Sherman and His Campaigns a Military Biography

By S. M. Bowman; R. B. Irwin | Go to book overview

CHAPTER XVII.
ATLANTA WON.

ON the 23d, General Garrard, with his division of cavalry, returned from the expedition sent to Covington to break up the Augusta railway, and reported that, with the less of only two men, he had succeeded in accomplishing that object, in such a manner as to render the road useless to the enemy during the pending operations, having effectually destroyed the large bridges across the Ulcofauhachee and Yellow rivers, which are branches of the Ocmulgee.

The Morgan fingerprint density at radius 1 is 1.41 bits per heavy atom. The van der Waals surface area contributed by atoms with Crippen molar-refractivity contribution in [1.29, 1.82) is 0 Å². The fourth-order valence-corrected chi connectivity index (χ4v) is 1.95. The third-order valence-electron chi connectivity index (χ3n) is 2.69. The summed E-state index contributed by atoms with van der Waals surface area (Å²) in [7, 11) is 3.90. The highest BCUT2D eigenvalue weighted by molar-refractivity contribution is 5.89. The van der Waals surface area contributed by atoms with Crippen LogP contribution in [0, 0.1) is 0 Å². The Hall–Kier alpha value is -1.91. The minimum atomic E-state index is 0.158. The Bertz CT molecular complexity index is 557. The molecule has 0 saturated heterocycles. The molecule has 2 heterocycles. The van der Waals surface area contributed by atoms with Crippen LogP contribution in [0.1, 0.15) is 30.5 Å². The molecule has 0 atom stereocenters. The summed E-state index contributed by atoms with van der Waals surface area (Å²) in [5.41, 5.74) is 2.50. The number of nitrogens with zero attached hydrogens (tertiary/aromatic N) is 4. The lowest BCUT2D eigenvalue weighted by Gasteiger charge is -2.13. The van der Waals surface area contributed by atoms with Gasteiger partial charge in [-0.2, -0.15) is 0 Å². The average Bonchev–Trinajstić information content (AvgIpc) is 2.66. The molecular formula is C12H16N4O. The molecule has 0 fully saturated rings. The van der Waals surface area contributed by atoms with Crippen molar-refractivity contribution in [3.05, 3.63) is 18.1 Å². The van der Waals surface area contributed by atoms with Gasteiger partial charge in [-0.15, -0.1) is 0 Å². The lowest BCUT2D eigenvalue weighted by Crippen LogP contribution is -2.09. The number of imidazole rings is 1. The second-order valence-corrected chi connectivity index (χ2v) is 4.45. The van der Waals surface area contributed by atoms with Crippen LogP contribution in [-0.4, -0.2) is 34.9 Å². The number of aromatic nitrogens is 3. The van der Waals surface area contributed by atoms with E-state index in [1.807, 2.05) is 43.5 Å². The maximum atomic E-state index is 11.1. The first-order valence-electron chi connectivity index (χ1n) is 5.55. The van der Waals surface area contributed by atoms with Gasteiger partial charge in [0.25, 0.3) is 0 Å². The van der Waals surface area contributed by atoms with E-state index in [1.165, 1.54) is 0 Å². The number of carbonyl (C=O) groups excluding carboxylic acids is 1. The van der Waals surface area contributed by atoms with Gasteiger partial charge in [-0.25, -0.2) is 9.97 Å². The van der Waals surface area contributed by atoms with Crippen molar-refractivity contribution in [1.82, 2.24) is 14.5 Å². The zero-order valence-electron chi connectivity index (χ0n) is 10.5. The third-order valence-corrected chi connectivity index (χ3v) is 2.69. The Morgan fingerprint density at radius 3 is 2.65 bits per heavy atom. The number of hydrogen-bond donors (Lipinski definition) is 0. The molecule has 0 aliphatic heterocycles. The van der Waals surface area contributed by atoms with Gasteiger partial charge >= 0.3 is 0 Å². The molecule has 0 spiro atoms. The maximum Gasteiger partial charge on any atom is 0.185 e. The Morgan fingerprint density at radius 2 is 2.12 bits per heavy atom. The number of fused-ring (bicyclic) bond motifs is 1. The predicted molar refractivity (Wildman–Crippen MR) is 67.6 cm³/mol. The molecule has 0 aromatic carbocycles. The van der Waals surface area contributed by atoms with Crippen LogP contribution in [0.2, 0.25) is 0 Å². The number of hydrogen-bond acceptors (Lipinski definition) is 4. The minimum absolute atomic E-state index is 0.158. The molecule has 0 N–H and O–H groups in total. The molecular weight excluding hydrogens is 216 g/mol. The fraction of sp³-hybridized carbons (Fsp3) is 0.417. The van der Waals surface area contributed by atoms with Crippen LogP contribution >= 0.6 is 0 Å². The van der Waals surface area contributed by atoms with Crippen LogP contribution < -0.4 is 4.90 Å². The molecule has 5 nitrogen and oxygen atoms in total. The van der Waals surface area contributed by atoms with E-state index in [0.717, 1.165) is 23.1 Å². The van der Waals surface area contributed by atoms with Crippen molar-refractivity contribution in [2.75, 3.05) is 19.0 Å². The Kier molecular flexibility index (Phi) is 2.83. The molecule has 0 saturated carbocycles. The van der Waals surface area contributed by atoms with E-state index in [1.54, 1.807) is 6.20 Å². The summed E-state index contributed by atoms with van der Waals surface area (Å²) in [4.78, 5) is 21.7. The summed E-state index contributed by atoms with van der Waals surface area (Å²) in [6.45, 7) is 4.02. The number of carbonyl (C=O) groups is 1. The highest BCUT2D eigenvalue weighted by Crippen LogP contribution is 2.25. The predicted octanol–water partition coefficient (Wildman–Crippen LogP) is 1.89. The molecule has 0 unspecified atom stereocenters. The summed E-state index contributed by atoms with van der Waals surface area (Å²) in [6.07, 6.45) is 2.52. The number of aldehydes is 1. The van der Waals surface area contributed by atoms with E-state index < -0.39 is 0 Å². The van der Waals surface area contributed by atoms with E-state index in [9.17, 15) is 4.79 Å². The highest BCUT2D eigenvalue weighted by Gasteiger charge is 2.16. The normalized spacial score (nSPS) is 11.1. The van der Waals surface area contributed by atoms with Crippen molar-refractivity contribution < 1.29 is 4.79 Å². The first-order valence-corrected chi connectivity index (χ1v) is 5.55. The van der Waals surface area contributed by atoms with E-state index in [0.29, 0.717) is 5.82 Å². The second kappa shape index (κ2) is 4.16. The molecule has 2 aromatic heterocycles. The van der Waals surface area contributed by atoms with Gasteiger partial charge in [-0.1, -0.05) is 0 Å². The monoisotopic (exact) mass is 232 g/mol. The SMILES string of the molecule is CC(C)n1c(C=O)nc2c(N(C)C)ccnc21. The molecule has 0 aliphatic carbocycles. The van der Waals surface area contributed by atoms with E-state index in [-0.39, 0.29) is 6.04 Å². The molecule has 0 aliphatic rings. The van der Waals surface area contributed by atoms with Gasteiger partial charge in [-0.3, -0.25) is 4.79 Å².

The Macon railway, running at first almost due south, was now the only line by which the Confederate army in Atlanta could receive the supplies requisite to maintain the defence of the place. The problem before Sherman was to reach that road. Schofield and Thomas had closed well up, holding the enemy behind his inner intrenchments, and Logan, with the Army of the Tennessee temporarily under his command, was ordered to prepare to vacate the position on the left of the line and move by the right to the opposite flank, below Proctor's Creek, while General Schofield should extend up to and cover the Augusta road. General Rousseau, who had arrived from his expedition to Opelika, bringing about two thousand good cavalry, of course fatigued with its long and rapid march, was ordered to relieve General Stoneman in the duty of guarding the river near Sandtown, below the mouth of Utoy Creek. Stoneman was then transferred to the extreme left of the line, and placed in command of his own division and Garrard's, numbering in all about five thousand effective troopers. The new cavalry brought by General Rousseau, and which was

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